Nicholas Financial's Tight Underwriting Decreases Portfolio, Lowers Delinquency Rates | Auto Finance News | Auto Finance News

Nicholas Financial’s Tight Underwriting Decreases Portfolio, Lowers Delinquency Rates

© Can Stock Photo / AndreyPopov

Nicholas Financial Inc. is making headway towards its lending goals as it has worked to modify its underwriting guidelines to improve the quality of contracts it purchases throughout 2018 — reflected by an 18.4% drop in originations, the company announced in its earnings report for the three months ended June 30, 2018.

“If you are going to be a subprime lender – which Nicholas is – then you have to price the risk accordingly,” Doug Marohn, president and chief executive, told Auto Finance News. “We are not shying away from risk. We are simply trying to be more disciplined in how we underwrite that risk and how we price for it.”

The company’s average finance receivables are $296.5 million — a 14.3% decrease from $346.2 million the year prior. The lender’s average loan term also came down to 49 months, from 55 months last year. “Our focus on financing primary transportation to and from work for the subprime borrower continues to contribute to improved metrics in terms of increased yield, smaller amounts financed, and shorter terms,” Marohn said in its earnings report.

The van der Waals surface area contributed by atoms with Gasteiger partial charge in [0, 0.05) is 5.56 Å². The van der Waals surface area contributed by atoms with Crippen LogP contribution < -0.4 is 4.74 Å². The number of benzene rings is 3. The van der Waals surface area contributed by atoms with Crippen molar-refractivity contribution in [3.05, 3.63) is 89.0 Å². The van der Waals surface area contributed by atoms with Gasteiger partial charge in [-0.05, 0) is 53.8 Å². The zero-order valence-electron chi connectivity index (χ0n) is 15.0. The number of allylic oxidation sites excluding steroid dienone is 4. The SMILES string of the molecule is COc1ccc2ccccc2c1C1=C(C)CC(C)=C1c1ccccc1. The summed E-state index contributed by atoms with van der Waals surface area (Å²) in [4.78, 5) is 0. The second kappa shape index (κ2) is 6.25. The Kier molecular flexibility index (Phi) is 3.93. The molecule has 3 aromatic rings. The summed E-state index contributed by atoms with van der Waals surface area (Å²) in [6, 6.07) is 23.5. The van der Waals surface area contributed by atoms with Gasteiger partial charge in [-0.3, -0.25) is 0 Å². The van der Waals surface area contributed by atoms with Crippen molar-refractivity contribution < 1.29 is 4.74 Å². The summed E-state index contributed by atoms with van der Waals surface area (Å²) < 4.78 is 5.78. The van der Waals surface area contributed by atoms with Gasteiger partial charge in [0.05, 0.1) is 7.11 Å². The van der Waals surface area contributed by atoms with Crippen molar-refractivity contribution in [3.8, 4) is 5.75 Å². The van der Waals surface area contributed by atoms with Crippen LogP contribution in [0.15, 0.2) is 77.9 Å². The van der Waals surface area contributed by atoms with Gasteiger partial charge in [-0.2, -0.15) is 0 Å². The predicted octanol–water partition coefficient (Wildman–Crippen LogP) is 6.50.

Though, with tighter underwriting guidelines and a decreasing portfolio, the lender’s provision for credit losses saw a 44.4% improvement for the three months ended June 30. Credit losses totaled $5.42 million compared with $9.75 million in the three months ended June 30, 2017.

Nicholas Financial still has a “long way to go” and “much more to accomplish,” Marohn said. But the strategy seems to have improved the company’s delinquency rate. Indirect loan delinquencies 30 or more days past due totaled $17.3 million, down from the $21.4 million it recorded as delinquent during the same period last year. Total delinquencies accounted for 9.95% of its indirect portfolio, down from 12.04% the year prior.

Direct auto loans outstanding declined to $7.5 million, from $8.2 million at the same time a year prior. Delinquencies for its direct loans performed better than the indirect portfolio but were still on the rise to 5.33% of the portfolio, up from 5.29% the year prior. However, direct loans only account for approximately 5% of the company’s total receivable portfolio, according to the earnings report.

  Like This Post
Latest Magazine Issue
Sign Up Email List